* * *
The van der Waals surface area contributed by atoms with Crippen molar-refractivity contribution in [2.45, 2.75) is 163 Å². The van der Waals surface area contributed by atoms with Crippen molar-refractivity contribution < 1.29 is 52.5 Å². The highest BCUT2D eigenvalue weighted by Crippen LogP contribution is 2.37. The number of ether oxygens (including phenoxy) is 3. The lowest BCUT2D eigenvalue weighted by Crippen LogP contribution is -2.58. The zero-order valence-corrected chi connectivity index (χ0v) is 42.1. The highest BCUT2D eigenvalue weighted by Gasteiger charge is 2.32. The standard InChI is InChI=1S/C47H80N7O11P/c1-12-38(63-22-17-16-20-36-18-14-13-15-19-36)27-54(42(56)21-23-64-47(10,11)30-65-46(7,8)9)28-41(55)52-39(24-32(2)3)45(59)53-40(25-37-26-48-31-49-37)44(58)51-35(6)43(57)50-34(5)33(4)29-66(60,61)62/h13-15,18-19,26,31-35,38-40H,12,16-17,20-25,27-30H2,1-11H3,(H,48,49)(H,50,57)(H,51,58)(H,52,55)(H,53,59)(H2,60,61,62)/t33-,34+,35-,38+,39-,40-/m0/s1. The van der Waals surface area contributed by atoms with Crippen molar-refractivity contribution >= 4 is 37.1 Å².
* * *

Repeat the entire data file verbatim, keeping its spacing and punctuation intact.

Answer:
The van der Waals surface area contributed by atoms with Crippen molar-refractivity contribution in [2.45, 2.75) is 163 Å². The van der Waals surface area contributed by atoms with Crippen molar-refractivity contribution < 1.29 is 52.5 Å². The highest BCUT2D eigenvalue weighted by Crippen LogP contribution is 2.37. The number of ether oxygens (including phenoxy) is 3. The lowest BCUT2D eigenvalue weighted by Crippen LogP contribution is -2.58. The zero-order valence-corrected chi connectivity index (χ0v) is 42.1. The highest BCUT2D eigenvalue weighted by Gasteiger charge is 2.32. The standard InChI is InChI=1S/C47H80N7O11P/c1-12-38(63-22-17-16-20-36-18-14-13-15-19-36)27-54(42(56)21-23-64-47(10,11)30-65-46(7,8)9)28-41(55)52-39(24-32(2)3)45(59)53-40(25-37-26-48-31-49-37)44(58)51-35(6)43(57)50-34(5)33(4)29-66(60,61)62/h13-15,18-19,26,31-35,38-40H,12,16-17,20-25,27-30H2,1-11H3,(H,48,49)(H,50,57)(H,51,58)(H,52,55)(H,53,59)(H2,60,61,62)/t33-,34+,35-,38+,39-,40-/m0/s1. The van der Waals surface area contributed by atoms with Crippen molar-refractivity contribution >= 4 is 37.1 Å².